Legal Separation/Separate Maintenance
The grounds for filing this action are the same as when filing for divorce. However, if you obtain a decree of separate maintenance form the Court, your marriage continues. All other issues normally determined in divorce may be decided with this action. You may ask the Court to separate property and debt, orders of child custody, and spousal support.
Judges often refer to a divorce filing as a "race to the courthouse." When filing for divorce in Kansas, the statutes entitle you to temporary court orders pending the outcome of the action. Since an action can last several months, these orders will determine how you can live your life for a very long time. Typically, temporary orders involve who can live in the marital home, who will drive what automobiles, and how other specific property will be dispersed while a divorce is pending. Additionally, the Court will make temporary orders of child custody and support. Whoever files a divorce action first will get the first opportunity to speak with the Judge and get their temporary orders signed. This doesn't mean that a person who gets sued for divorce will have to permanently live with these orders, but getting back into court to change them can be expensive and time-consuming.
Answer and Counterpetition
If you have been sued for divorce, a responsive pleading is due to the Court normally within 20 days of your having been served with process. Failure to file a timely answer may result in an admission of whatever is contained in the divorce petition, and a possible default judgment against you if you have not entered an appearance in the case. If you feel that you may be in danger of missing a deadline to file papers, consult with an attorney immediately and have them check with the County Clerk for your specific dates. You may also file a counterpetition for divorce when you submit your answer to the original petition.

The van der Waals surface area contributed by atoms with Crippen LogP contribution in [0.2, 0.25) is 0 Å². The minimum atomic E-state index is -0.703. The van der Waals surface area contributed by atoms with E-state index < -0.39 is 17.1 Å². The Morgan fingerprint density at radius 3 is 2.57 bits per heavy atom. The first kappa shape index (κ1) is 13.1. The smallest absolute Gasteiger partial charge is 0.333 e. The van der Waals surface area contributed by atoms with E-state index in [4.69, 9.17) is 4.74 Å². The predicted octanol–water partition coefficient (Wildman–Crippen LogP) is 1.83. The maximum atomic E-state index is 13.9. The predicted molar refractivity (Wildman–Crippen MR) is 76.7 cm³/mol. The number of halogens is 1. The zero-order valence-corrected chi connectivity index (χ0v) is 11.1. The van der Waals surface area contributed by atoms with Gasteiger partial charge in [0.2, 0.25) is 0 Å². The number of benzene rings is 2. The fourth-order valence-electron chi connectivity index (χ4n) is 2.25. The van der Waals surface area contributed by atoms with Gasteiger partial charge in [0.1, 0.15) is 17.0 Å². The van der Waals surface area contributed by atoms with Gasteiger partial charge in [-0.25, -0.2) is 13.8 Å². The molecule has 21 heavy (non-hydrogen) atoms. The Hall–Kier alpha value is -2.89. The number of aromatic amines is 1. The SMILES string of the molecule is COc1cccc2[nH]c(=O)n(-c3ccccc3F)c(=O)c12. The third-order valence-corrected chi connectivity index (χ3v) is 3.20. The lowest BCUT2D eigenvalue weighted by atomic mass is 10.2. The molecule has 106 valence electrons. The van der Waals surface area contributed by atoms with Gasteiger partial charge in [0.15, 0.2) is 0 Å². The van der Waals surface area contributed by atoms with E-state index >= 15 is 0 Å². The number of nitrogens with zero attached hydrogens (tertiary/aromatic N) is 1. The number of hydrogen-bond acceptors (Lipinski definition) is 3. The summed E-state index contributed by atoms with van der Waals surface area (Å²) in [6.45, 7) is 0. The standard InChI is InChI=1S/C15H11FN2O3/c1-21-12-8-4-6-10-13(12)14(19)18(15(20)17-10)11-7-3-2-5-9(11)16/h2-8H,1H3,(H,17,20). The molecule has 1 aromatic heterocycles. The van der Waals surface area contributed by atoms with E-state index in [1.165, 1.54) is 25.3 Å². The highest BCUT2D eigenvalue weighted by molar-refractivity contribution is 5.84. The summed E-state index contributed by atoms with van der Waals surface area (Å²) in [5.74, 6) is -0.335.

Waiting Periods and Emergency Divorce
Generally, a person must wait 60 days after filing a petition for their divorce to be heard by the Court. However, Kansas will entertain emergency actions. If the parties can testify to a valid reason for needing an emergency divorce, judges have a wide range of discretion in allowing the parties to divorce before 60 days have elapsed.
What to Expect after Filing
The discovery process is normally what holds up divorce proceedings. You are entitled to get a very detailed accounting of financial and property information from an opposing party, as well as their opinions as to child custody. This is usually done with interrogatories and requests for the production of documents, however depositions of witnesses may be taken if necessary.